Date of Award

Spring 1-1-2016

Document Type


Degree Name

Doctor of Philosophy (PhD)



First Advisor

Timothy Oakes

Second Advisor

Emily Yeh

Third Advisor

Fernando Riosmena

Fourth Advisor

Jennifer Bair

Fifth Advisor

Yeong-hyun Kim


This dissertation examines how immigration circuits linking China’s Yanbian Korean Autonomous Prefecture with South Korea have altered social practice in immigrant-sending communities. I argue that South Korea’s gender ideologies have become a proxy for sovereign power in the Yanbian area, which otherwise and more typically is enacted through direct territorial control. This sovereign power, while not negating nor fully undermining the Chinese identity of Yanbian’s ethnic Korean residents, acts by reshaping the dreams, desires, and life expectations of women especially. As migration patterns between China and South Korea have stabilized over the last 20 years, rural Korean communities in northeastern China have experienced a continual population decline. In particular, women of reproductive age have left in search of both marriage and work opportunities in South Korea. Here I set out to query three aspects of this migration flow: how intra-ethnic marriage patterns have changed as a result, how the social status of women has been affected, and what new presences have been introduced into migrant-sending communities via migration networks. I demonstrate how Korean Chinese communities have transformed to accept South Korean social norms, in particular normative gender behavior, and how Yanbian is increasingly absorbed into a transnational and deterritorialized social formation that centers on South Korea. But this incorporation into South Korean society is partial at best. While Korean Chinese femininity and masculinity have both been redefined to better accommodate South Korea socio-economic demands, women have found new and seemingly fulfilling subjectivities in the South Korean social order, performing new and exciting cosmopolitan gender and ethnic identities through undertaking paid and unpaid domestic reproductive labor linked to the global city of Seoul. Conversely, Korean Chinese men have been left with few opportunities to enact a fulfilling masculinity, leaving them in a marginalized and unstable position in households and in their communities. Yet I simultaneously emphasize that these changes are neither universal nor permanent, rather capturing one moment in an ongoing conversation between the Chinese central government, the South Koreans, and the Korean Chinese.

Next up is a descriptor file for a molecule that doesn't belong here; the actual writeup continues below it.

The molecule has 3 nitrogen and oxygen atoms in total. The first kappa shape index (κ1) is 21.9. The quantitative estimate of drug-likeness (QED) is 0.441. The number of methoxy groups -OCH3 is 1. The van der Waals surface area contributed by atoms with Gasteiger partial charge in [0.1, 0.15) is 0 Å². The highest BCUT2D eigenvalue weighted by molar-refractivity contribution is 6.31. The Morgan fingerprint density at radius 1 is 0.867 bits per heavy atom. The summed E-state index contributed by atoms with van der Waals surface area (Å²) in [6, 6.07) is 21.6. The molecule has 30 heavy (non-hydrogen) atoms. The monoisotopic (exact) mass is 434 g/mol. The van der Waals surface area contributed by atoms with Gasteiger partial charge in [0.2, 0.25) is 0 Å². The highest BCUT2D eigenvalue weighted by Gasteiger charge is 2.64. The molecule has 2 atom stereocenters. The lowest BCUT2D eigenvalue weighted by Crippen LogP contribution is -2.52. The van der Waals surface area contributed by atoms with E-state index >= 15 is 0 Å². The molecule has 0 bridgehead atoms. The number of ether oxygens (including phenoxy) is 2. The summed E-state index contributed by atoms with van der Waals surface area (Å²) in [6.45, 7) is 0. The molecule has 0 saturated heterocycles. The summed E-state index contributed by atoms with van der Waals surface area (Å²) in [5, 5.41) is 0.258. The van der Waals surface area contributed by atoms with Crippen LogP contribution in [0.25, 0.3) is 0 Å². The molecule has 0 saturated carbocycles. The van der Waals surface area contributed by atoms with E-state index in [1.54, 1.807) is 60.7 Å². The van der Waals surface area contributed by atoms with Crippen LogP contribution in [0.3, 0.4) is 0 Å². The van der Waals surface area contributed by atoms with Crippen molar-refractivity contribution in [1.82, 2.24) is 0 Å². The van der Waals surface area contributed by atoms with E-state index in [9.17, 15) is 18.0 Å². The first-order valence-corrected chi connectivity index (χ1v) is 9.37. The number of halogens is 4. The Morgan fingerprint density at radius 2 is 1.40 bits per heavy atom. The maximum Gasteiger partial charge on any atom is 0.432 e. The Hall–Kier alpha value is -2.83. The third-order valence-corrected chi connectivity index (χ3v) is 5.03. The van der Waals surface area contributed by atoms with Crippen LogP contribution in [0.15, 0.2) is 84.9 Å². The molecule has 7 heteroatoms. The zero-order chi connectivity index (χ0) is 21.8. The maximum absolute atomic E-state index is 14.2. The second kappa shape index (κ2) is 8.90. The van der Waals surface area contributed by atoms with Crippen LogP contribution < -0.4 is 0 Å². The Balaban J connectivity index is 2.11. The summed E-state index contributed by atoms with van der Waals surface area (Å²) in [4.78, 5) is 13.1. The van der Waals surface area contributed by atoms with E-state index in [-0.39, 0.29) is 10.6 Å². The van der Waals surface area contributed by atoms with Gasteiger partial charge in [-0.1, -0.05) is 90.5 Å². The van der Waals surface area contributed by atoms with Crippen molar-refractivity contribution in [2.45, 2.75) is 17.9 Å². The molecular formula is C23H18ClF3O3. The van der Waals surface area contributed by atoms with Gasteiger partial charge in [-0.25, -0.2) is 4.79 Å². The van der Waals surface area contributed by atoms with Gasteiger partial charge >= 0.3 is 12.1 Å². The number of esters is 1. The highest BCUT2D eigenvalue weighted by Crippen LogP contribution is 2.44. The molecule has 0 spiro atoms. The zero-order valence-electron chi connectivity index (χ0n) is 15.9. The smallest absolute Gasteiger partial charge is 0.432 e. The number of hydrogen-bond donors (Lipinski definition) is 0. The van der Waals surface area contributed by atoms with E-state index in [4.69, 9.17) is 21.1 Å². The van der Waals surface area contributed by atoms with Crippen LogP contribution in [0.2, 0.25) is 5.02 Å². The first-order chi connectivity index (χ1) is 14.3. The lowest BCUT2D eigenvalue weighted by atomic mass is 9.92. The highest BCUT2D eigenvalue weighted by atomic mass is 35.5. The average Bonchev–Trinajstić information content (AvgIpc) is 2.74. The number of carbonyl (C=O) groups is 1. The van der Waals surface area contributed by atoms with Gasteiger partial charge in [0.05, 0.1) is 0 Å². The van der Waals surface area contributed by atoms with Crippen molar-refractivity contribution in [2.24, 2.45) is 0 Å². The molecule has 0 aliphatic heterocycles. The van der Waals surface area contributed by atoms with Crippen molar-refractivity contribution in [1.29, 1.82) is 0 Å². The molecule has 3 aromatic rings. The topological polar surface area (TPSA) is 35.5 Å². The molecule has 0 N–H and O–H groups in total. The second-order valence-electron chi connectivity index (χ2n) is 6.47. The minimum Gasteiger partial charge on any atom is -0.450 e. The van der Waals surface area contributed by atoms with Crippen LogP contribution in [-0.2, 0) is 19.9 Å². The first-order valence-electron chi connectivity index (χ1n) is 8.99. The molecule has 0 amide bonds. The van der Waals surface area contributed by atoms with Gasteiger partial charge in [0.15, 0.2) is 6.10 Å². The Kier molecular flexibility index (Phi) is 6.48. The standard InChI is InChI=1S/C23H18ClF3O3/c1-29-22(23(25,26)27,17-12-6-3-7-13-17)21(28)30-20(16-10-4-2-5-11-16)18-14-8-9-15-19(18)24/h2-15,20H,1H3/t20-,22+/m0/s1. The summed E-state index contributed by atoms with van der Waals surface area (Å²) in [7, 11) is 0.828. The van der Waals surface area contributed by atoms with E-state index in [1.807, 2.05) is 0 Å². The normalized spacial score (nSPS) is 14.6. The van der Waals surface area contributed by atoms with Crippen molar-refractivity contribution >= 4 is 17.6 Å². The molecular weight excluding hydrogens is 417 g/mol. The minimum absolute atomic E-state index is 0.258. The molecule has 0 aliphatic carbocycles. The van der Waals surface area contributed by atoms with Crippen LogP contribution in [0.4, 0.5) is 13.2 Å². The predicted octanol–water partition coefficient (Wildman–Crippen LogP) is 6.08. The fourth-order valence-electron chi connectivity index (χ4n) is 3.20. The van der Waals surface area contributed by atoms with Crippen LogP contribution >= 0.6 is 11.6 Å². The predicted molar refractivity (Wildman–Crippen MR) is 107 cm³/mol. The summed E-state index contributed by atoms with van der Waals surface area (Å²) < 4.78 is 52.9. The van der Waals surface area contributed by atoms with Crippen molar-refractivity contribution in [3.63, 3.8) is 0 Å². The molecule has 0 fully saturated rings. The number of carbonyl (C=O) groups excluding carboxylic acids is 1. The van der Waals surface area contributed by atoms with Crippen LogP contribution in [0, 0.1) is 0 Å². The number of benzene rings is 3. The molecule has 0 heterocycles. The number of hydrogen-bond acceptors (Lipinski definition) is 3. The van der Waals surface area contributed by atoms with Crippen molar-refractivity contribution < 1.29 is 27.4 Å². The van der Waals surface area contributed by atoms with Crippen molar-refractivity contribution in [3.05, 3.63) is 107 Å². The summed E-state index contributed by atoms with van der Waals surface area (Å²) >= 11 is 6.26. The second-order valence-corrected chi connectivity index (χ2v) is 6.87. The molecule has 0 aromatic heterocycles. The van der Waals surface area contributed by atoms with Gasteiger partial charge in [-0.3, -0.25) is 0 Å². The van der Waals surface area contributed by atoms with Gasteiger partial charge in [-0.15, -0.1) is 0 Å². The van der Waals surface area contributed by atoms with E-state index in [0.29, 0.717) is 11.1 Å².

Author also known as Amelia Schubert.